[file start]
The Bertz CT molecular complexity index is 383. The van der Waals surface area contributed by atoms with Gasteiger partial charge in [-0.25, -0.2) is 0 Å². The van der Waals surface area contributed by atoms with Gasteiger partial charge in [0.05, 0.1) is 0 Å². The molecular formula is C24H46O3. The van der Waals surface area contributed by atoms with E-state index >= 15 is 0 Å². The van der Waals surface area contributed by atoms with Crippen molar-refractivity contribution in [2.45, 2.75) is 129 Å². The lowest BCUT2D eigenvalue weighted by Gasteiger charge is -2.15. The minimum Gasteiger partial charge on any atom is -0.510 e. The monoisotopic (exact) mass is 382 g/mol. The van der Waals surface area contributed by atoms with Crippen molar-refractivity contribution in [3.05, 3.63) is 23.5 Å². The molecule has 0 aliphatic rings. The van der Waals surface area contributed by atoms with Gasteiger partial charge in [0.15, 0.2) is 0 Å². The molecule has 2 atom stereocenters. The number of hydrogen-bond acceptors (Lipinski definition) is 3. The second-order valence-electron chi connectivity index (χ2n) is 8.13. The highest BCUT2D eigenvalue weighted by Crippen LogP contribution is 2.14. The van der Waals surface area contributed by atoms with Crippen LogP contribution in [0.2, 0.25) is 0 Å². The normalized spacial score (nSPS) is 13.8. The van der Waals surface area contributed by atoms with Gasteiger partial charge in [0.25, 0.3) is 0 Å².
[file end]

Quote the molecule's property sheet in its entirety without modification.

The Bertz CT molecular complexity index is 383. The van der Waals surface area contributed by atoms with Gasteiger partial charge in [-0.25, -0.2) is 0 Å². The van der Waals surface area contributed by atoms with Gasteiger partial charge in [0.05, 0.1) is 0 Å². The molecular formula is C24H46O3. The van der Waals surface area contributed by atoms with E-state index >= 15 is 0 Å². The van der Waals surface area contributed by atoms with Crippen molar-refractivity contribution in [2.45, 2.75) is 129 Å². The lowest BCUT2D eigenvalue weighted by Gasteiger charge is -2.15. The minimum Gasteiger partial charge on any atom is -0.510 e. The monoisotopic (exact) mass is 382 g/mol. The van der Waals surface area contributed by atoms with Crippen molar-refractivity contribution in [3.05, 3.63) is 23.5 Å². The molecule has 0 aliphatic rings. The van der Waals surface area contributed by atoms with Gasteiger partial charge in [0.15, 0.2) is 0 Å². The molecule has 2 atom stereocenters. The number of hydrogen-bond acceptors (Lipinski definition) is 3. The second-order valence-electron chi connectivity index (χ2n) is 8.13. The highest BCUT2D eigenvalue weighted by Crippen LogP contribution is 2.14. The van der Waals surface area contributed by atoms with Crippen LogP contribution in [0.2, 0.25) is 0 Å². The normalized spacial score (nSPS) is 13.8. The van der Waals surface area contributed by atoms with Gasteiger partial charge in [0.25, 0.3) is 0 Å².